Another major advantage is the ability to create quite complex behavior by simply playing around with the shape of the generated fields. Instead of a linear field fading to 0, we suggest the use of non-linear fields. If we for example have ranged units like tanks in our army, we don’t want the tanks to move too close to an enemy unit but instead surround it at an appropriate distance (for example maximum shooting range of its cannons). This behavior can be created by putting a 0 charge at the enemy unit position, generate an increasing field with the most attractive value at maximum shooting distance, and then let the field fade to 0. Figure 6 shows an example of two tanks (green) moving in to attack an enemy unit (red) generating a non-linear potential field. Equation 1 shows an example equation of how this type of field can be generated.
Figure 6: Example of a non-linear field generated by an enemy unit (red). Own units (green) surround the enemy at an appropriate distance.
Equation 1: Example of a non-linear field used to create a surrounding behavior around enemy units. The weight w1 is used to alter the relative strength of the field at runtime. D is the maximum shooting distance, and R is the maximum detection range (the distance from which an agent controlling an own unit detect an enemy unit at).
Another behavior that is simple to implement is attack-and-retreat. A unit moves to attack an enemy unit from maximum shooting range (Figure 7a). After the attack our unit have to reload its weapon and retreats from the enemy until it is ready to fire again (Figure 7b). In the retreat phase all enemy units generate strong repelling fields with the radius of maximum shooting range of the unit. This is an example of how specific potential fields can be active or inactive depending on the internal state of an agent controlling a unit. An inactive field is simply ignored when summing the total potential field.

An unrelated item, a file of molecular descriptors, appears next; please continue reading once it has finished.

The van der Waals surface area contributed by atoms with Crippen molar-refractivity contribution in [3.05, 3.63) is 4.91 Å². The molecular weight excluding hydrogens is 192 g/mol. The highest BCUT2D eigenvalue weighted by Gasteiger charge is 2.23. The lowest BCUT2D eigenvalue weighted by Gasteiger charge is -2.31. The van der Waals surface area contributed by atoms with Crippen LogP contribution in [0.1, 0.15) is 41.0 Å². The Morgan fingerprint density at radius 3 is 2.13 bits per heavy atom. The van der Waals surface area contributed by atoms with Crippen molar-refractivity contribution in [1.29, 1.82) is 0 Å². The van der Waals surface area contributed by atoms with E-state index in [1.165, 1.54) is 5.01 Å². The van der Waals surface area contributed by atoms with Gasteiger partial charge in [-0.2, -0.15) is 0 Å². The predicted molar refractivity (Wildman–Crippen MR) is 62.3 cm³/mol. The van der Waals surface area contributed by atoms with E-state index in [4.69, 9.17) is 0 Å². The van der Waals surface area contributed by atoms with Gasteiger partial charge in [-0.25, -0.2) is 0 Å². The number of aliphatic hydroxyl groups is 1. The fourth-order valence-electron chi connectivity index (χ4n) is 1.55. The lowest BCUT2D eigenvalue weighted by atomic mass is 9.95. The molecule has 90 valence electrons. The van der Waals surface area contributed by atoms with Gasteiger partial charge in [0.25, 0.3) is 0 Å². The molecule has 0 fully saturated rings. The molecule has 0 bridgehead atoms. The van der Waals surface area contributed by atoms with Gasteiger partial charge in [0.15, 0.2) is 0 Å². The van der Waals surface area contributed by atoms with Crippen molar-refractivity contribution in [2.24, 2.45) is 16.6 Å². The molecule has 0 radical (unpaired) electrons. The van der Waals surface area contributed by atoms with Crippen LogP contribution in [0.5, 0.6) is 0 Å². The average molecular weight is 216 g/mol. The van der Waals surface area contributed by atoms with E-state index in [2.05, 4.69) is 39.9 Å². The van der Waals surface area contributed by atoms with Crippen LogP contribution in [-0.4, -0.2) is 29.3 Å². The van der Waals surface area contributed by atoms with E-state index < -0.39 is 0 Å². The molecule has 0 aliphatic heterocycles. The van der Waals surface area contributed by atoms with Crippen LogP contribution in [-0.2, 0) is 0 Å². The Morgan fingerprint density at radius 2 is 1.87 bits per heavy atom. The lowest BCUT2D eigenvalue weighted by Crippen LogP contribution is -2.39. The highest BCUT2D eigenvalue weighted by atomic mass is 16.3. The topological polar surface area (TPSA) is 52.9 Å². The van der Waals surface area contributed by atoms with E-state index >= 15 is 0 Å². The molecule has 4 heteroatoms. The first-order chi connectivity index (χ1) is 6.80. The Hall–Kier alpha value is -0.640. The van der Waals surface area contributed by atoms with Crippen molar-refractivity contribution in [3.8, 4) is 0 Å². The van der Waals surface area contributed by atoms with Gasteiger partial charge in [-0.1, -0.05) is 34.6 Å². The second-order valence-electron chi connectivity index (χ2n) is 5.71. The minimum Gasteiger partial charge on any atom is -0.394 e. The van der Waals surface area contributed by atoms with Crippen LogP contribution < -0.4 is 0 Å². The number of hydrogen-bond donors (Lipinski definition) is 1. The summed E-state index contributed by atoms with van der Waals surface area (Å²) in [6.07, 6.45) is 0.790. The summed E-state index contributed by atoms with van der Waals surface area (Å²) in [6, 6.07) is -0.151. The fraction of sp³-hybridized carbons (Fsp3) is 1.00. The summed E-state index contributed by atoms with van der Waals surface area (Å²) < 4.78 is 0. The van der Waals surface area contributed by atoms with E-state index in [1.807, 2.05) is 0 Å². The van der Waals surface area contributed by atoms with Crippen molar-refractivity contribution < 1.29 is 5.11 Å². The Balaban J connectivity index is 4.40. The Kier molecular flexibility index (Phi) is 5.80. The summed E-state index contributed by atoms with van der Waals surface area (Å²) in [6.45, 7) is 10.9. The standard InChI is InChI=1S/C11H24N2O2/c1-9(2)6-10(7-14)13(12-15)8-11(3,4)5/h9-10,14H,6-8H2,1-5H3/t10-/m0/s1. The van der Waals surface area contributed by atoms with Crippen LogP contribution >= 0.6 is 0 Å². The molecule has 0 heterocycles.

Figure 7a: A unit (green) moves in to attack an enemy unit (red) from maximum shooting range.
Figure 7b: After an attack the unit (green) have to reload its weapon and retreats from the enemy (red). In this phase enemy units generate a strong repelling field that overrides a part of the attractive field.
Figure 8 shows a screenshot from our potential field based bot for the ORTS engine. The left side of the figure shows a 2D view of the current game state. It shows our tanks (green circles) move in to attack enemy bases (red squares) and units (red circles). The brown/black areas are impassable terrain (mountains). The right side of the figure shows a potential field representation of the game state. As in other figures in this tutorial light blue areas are the most attractive. The white/gray lines are attacks from own tanks. The PF view clearly shows how own units surround the enemy at maximum shooting range while at the same time avoiding collisions with each other and terrain. The behavior of surrounding the enemy worked very well and was probably one of the key things behind our success in 2008 years’ ORTS tournament.
Figure 8: Screenshot from our PF based ORTS bot. Left side is a 2D view of the current game state, right side shows the potential field representation of the game state. The blue circles are neutral units called sheep. They are moving randomly around the map to make pathfinding more complex. (Click to view full size.)
One thing we discovered while developing the ORTS bot was the totally different behavior when summing the potentials enemy units generate in each point compared to just using the highest potential an enemy unit generates in a point. In Figure 9a the potentials generated by the three enemy units are summed and added to the total potential field. By doing this the highest total potential is in the center of the enemy unit cluster (shown with a red ring) and our units were very keen to attack the enemy at its strongest points. The solution was to not sum the potentials, but instead take the highest potential generated by an enemy unit in a point (Figure 9b). In the latter case the highest total potential is a front at an appropriate distance from the enemy (shown with red lines).
Figure 9a: The potentials generated by enemy units are summed. The most attractive region is in the center of the enemy unit cluster.
Figure 9b: Only the highest potential generated by an enemy unit is added to the total field. The most attractive region is a front surrounding the enemy.
Notes about the Implementation